Me: Do you approach playing with Robert with a different strategy than the Chicks?

Tom: Not really, the goal for me is always to lay the most solid foundation for each song. Playing with Robert, I really try to stay out of the way of his lyrics. He’s such a talented lyricist and performer that each time you listen to him it’s like hearing his life story. I don’t ever want anything I do to get in the way of his storytelling. It’s a very simplistic approach. Nothin’ fancy or too busy, just the ultimate supporting role so Robert and the rest of the band can layer a rich sound over top. The challenge is coming up with something new and to sound different. Robert doesn’t want that typical Nashville drum sound, and I am more than happy about it. It’s fun coming up with new sounds.

Me: So when your recording with Robert do you play each song how you want, or how Robert wants you to play it?

Tom: The whole process is organic. Robert usually comes in with a song that he has written on his guitar, he plays it the way that he hears it and then passes out a chord sheet and a lyric sheet to the band and we come up with a part that’s natural for our individual playing. We can try anything we want and if it doesn’t work, we throw it out and start over. Suggestions are always welcome and considered. Cooperation and respect within the band makes the process very enjoyable and smooth. Having a good relationship with a laid back, incredibly talented producer like Lloyd Maines helps a lot too.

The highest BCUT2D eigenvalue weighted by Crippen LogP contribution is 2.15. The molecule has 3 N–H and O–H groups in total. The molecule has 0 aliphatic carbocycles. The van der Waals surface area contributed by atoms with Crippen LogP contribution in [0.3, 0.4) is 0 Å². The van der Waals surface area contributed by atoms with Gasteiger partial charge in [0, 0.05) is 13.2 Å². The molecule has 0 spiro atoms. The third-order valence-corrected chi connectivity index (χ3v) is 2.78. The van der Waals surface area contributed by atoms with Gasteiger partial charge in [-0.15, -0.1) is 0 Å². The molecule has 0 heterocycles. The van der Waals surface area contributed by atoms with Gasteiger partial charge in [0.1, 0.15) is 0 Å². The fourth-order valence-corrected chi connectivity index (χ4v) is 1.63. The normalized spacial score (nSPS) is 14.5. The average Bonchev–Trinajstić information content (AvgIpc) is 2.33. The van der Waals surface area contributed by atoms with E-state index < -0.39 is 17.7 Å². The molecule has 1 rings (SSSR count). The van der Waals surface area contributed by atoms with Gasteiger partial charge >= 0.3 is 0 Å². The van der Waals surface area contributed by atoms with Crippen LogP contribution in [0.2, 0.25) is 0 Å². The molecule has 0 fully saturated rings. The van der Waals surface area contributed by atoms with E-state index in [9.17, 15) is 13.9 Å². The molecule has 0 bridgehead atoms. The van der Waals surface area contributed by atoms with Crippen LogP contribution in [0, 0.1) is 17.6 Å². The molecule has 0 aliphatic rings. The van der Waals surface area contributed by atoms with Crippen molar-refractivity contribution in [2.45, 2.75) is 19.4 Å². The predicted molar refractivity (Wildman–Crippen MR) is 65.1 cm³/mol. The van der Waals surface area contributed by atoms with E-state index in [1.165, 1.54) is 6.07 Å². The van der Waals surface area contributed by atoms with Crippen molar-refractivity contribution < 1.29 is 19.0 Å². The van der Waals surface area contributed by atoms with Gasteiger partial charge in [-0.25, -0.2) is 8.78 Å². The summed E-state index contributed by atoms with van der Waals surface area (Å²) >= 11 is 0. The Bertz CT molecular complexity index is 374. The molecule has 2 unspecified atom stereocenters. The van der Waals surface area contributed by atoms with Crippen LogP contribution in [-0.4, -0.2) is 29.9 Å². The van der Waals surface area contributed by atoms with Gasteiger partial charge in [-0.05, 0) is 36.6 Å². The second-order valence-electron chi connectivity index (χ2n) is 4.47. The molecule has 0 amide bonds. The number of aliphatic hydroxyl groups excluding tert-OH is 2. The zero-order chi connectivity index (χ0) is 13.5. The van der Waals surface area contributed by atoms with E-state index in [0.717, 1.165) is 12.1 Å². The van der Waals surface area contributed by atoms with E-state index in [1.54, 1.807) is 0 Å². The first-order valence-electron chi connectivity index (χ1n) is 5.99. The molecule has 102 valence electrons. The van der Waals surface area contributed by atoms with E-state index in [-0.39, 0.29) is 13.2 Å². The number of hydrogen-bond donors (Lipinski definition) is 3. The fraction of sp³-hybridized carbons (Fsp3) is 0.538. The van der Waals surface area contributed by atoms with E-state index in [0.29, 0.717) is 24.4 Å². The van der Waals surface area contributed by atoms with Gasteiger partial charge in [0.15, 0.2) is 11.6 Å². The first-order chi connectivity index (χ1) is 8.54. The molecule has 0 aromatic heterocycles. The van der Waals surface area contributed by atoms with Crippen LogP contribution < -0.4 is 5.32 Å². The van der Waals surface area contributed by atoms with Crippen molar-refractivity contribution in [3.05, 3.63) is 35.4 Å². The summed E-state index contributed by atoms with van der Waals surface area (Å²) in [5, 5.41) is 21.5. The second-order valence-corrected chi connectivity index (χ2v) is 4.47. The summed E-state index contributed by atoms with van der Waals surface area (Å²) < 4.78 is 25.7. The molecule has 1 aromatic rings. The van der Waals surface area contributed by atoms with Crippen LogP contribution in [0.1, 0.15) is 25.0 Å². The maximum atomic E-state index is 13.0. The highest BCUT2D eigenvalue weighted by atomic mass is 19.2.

Me: When you’re not in the studio, the band travels 6 months out of the year and plays a lot of cities and town, how do you like traveling to Jackson for gigs compared to other places?

Tom: Jackson is always fun, we all appreciate the beauty of the place and the audiences are always very responsive and loose. It’s surprising sometimes to come to a small town like Jackson and see people in the audience singing every word, sometimes they know the song better than you do, it’s an awesome feeling. The only time I didn’t enjoy Jackson as much as usual was 4 or 5 years ago when we played a gig over the winter and it was -40 on the thermometer. After loading in, I had to keep my drums in their cases so they could thaw out and acclimate to the room temperature without cracking. It was quite a shocker.

Me: I heard last time y’all were in town the 307 Live boys took you rafting and you were screaming like a girl, is that true?

Tom: Oh no! That was our road manager Toby, wink wink.

See Tom play with Robert Earl Keen, this Sunday, June 3rd at the Center Theater at Center For The Arts in Jackson, Wyomng. Presented by 307 Live. Tickets available at

Levon Helm Tribute “Man Behind the Drums”